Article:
Theresa May re-appoints minister she had fired
Queen's Speech in British parliament set to be delayed
LONDON: Britain's plan for leaving the European Union has not changed, Prime Minister Theresa May's spokesman said yesterday, despite a disastrous election gamble that has plunged British politics into chaos days before formal Brexit talks begin.
Mrs May failed to win a majority in parliament at the election last week, prompting calls for her plan to leave the EU's single market to be watered down, and for some rival lawmakers to demand that the Brexit process be delayed.
"Our position is clearly set out, it is clearly set out in a number of places and there has been no change to that," Mrs May's spokesman said, adding that Brexit minister David Davis had set out the same position earlier yesterday.
"Obviously there will be discussions in cabinet but he (Davis) also set out very clearly that we have set out our plans clearly and there is no change to those."
The first test of any deal is expected to come at the Queen's Speech - a formal occasion at which the government asks parliament to approve its legislative agenda.
The speech was scheduled to take place on June 19, but the spokesman said an update would be issued on that subject, without commenting on whether it might be delayed. The BBC reported that the speech would be pushed back a few days.
Meanwhile, Mrs May reappointed most of her ministers but brought a Brexit campaigner and party rival into government to try to unite the Conservative Party.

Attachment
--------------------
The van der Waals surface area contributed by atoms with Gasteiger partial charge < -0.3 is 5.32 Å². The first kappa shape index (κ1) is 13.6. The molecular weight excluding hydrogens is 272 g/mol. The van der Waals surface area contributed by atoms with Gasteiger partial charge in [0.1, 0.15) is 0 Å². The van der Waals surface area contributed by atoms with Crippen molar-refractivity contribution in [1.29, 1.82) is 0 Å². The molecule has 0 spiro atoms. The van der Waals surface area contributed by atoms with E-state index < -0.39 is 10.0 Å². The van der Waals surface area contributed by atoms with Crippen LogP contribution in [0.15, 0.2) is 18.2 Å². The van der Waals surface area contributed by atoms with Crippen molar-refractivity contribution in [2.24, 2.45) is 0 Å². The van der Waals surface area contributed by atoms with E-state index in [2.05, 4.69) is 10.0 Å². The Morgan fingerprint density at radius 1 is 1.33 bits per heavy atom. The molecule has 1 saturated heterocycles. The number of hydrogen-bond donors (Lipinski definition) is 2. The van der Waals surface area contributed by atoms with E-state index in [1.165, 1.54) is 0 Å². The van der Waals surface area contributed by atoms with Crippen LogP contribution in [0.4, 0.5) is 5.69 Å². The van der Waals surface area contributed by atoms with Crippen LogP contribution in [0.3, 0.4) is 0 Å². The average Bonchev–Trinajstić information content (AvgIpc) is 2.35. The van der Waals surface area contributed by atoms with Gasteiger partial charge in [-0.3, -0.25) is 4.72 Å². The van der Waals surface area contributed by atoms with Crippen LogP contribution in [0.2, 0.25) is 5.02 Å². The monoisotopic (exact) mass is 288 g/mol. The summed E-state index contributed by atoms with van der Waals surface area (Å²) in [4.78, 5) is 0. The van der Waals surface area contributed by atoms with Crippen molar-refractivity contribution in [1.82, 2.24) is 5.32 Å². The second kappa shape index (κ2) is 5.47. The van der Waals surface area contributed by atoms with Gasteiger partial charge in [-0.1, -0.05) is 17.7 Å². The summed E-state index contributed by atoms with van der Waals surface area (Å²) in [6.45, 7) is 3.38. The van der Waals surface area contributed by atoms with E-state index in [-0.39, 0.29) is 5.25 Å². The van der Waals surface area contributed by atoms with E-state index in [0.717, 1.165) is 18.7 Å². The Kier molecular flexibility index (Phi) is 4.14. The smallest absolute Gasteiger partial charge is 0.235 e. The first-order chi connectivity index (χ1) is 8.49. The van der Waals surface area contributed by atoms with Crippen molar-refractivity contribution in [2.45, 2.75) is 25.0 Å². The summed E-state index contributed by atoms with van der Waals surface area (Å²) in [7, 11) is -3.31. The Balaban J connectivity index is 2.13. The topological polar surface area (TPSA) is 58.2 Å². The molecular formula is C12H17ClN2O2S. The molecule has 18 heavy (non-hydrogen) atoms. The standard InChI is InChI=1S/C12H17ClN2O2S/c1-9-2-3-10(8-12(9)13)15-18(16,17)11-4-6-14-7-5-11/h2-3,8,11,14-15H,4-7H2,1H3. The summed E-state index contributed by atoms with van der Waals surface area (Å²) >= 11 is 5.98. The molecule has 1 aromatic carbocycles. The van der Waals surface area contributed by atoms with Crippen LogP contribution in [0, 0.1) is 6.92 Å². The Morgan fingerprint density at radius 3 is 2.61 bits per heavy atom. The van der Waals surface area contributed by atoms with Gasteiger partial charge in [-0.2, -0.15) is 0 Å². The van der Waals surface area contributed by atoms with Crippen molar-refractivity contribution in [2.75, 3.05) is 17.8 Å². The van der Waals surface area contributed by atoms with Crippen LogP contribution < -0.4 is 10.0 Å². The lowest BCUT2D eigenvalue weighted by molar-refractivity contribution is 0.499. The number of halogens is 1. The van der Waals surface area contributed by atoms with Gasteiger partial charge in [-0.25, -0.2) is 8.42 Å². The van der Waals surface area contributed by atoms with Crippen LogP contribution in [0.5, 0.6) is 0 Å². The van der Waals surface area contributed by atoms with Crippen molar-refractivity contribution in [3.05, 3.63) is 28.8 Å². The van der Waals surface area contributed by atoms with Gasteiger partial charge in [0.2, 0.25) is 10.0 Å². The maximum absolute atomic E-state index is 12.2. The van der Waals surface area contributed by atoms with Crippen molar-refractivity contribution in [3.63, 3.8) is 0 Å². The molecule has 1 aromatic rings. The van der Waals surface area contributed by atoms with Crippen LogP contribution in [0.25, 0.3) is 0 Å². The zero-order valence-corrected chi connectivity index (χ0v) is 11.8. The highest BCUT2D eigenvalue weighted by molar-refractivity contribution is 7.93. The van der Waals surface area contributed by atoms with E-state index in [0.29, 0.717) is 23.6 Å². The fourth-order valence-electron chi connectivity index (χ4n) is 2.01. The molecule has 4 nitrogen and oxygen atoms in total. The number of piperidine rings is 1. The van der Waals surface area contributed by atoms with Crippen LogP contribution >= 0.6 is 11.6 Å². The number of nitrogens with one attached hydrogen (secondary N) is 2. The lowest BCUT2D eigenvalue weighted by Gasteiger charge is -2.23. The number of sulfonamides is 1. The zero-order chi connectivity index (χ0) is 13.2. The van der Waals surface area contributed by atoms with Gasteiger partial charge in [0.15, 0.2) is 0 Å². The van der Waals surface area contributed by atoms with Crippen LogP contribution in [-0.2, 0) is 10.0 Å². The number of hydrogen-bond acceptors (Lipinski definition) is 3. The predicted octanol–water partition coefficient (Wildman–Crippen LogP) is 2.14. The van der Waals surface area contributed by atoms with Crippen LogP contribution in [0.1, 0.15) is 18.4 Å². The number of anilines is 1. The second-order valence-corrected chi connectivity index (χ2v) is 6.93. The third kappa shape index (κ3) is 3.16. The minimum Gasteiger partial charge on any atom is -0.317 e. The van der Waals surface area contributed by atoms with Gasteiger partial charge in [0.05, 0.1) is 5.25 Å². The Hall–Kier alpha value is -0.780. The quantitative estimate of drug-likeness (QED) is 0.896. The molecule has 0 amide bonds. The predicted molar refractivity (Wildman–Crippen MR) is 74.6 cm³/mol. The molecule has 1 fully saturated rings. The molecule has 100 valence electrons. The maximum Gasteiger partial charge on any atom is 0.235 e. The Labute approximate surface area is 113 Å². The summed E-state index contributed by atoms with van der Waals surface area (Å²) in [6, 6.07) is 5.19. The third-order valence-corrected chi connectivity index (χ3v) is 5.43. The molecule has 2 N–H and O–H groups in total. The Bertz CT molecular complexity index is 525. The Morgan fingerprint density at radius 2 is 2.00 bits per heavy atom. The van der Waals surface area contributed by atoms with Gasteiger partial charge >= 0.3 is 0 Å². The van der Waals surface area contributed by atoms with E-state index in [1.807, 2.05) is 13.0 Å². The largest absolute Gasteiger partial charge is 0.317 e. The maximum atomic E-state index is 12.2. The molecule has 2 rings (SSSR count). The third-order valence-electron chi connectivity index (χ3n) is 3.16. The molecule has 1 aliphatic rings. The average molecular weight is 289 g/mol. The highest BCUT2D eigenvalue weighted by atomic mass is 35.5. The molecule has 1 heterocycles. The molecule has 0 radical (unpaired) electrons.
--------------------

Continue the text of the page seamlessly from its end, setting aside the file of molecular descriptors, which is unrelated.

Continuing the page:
The prime minister said she had tapped experience across the "whole of the Conservative Party" when she appointed Mr Michael Gove, a long-serving cabinet minister who had clashed with Mrs May when she was home secretary, as agriculture minister.
It was a surprise move - Mr Gove was sacked as justice minister by Mrs May last year after his bid to become party leader forced now-foreign minister Boris Johnson from the race, amid accusations of treachery and political backstabbing.
But after gambling away a majority in parliament in an election she did not need to call, Mrs May needs to unite a disillusioned party around her to not only support her in the Brexit talks but also to strike a deal with a small Northern Irish party that will enable her to stay in power.
The pound slid to its lowest level for nearly two months after the vote, but the fall was much less severe than the one sparked by the Brexit vote a year ago.
"The UK has had a reputation, earned over generations, for stability and predictability in its government," said a senior executive at a multi-national company listed on the London FTSE 100, speaking on condition of anonymity.
"That reputation in 12 months has been destroyed, truly destroyed. First by Brexit and now through this election."- REUTERS